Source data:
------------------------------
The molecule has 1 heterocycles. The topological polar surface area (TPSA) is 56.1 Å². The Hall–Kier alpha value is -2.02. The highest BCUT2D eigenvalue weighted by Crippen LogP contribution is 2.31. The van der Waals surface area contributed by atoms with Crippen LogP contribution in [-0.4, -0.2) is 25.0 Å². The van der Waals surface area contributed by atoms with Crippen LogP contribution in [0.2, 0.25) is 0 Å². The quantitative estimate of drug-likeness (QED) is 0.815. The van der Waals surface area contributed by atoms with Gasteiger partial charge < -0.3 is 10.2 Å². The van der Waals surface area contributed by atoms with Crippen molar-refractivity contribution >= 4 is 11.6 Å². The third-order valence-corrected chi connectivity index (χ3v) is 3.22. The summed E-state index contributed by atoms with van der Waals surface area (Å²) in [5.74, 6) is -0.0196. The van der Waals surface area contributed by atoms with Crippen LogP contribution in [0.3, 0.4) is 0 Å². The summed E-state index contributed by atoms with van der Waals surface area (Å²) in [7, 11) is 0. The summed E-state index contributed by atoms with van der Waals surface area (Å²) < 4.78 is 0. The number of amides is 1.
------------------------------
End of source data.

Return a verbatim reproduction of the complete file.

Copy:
The molecule has 1 heterocycles. The topological polar surface area (TPSA) is 56.1 Å². The Hall–Kier alpha value is -2.02. The highest BCUT2D eigenvalue weighted by Crippen LogP contribution is 2.31. The van der Waals surface area contributed by atoms with Crippen LogP contribution in [-0.4, -0.2) is 25.0 Å². The van der Waals surface area contributed by atoms with Crippen LogP contribution in [0.2, 0.25) is 0 Å². The quantitative estimate of drug-likeness (QED) is 0.815. The van der Waals surface area contributed by atoms with Gasteiger partial charge < -0.3 is 10.2 Å². The van der Waals surface area contributed by atoms with Crippen molar-refractivity contribution >= 4 is 11.6 Å². The third-order valence-corrected chi connectivity index (χ3v) is 3.22. The summed E-state index contributed by atoms with van der Waals surface area (Å²) in [5.74, 6) is -0.0196. The van der Waals surface area contributed by atoms with Crippen LogP contribution in [0.3, 0.4) is 0 Å². The summed E-state index contributed by atoms with van der Waals surface area (Å²) in [7, 11) is 0. The summed E-state index contributed by atoms with van der Waals surface area (Å²) < 4.78 is 0. The number of amides is 1.